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Old 02-21-2014, 11:33 PM   #10
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Quote:
Originally Posted by Nixie View Post
I have another question: I have already been told by the school, that we will have problems getting an IEP for him because academically he is doing just fine. He has to be having problems academically to be approved for services. I think this is being a little short sighted. My child isn't having problems academically (because he is ridiculously bright), but he is having problems with the social aspects of school. His behavior has caused problems in school like getting suspended for two days last year. He only does what is asked of him; bare minimum. He probably would get better grades and such if he were to actually apply himself which he doesn't do because of attention issues. SO, because he isn't having actual academic problems, he won't get services like being able to get a "time out" when he is being overwhelmed. They will treat hs outbursts like a behavioral problem and not a symptom of some other issues that are going on. Does that make sense? How do I go about dealing with this and getting the services I think he needs like being able to talk to a counsler at school if he is having a rough day or quiet, less stimulating places for test taking and studying, etc. ??
if your child has a diagnosis he automatically gets an IEPER
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Old 02-21-2014, 11:31 PM   #11
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My understanding is that the only difference is when language skills developed. Kids who had normal language development are diagnosed Asperger's, while language delays signal an Autism diagnosis. I'm pretty much with pp though, no real difference between the two.
didnt read your responses before I replied sorry but that is a bigger difference the. People think
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Old 02-15-2014, 02:59 AM   #12
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One problem that contributes to differing diagnoses is that not all doctors are qualified to make a diagnosis of an Autism spectrum disorder. The best way to obtain an accurate diagnosis is to have a transdisciplinary evaluation.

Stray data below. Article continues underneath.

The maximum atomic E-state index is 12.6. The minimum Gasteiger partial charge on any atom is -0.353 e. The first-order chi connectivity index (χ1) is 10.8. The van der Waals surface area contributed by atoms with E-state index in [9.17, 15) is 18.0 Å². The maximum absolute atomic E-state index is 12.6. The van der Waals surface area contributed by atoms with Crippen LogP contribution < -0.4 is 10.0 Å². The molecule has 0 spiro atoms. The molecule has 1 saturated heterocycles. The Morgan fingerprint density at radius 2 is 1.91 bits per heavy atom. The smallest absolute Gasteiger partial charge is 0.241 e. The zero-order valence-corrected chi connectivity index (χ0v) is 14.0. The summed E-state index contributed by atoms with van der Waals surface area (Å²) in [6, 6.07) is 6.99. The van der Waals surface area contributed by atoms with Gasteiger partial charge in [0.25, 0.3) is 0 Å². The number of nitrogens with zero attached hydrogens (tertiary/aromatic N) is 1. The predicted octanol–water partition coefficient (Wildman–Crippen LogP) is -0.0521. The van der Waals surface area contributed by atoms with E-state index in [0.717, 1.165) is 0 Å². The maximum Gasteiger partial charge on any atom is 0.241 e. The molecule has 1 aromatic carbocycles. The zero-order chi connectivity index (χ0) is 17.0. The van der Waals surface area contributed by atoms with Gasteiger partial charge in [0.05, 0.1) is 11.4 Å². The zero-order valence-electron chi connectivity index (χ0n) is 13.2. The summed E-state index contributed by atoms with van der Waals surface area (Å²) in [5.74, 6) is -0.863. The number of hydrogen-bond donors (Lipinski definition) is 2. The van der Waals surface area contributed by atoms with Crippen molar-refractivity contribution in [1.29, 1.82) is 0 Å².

A transdisciplinary evaluation not only provides an accurate diagnosis but it also is the best way to obtain recommendations for therapeutic and educational programming. Unfortunately, these evaluations are very expensive and often not covered by insurance.
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Old 02-15-2014, 07:38 AM   #13
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One problem that contributes to differing diagnoses is that not all doctors are qualified to make a diagnosis of an Autism spectrum disorder. The best way to obtain an accurate diagnosis is to have a transdisciplinary evaluation.

A transdisciplinary evaluation not only provides an accurate diagnosis but it also is the best way to obtain recommendations for therapeutic and educational programming. Unfortunately, these evaluations are very expensive and often not covered by insurance.
I was just going to ask the OP what testing the doctors/councilor/psychologist have done to get the diagnosis? There are so many doctors out there who just watch a kid for 10 minutes and slap on a diagnosis. A school system may not even take a diagnosis without testing results.
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Old 02-21-2014, 11:29 PM   #14
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The biggest difference between high functioning Autism and aspergers is COMMUNICATION people don't agree, but guess what I have 2 girls on the spectrum I live it daily
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Old 02-22-2014, 12:04 AM   #15
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What is really scary and I totally get parents wanting the Aspergers diagnosis , it was the best thing you could have asked for if you had to have an ASD diagnosis now hindsight is as they say is 20/20 I have 2 DD totally different ends of the spectrum it's not easy it never will be parents have to now decide whether begging for that Aspergers diagnosis was worth it because it just doesn't have any affect anymore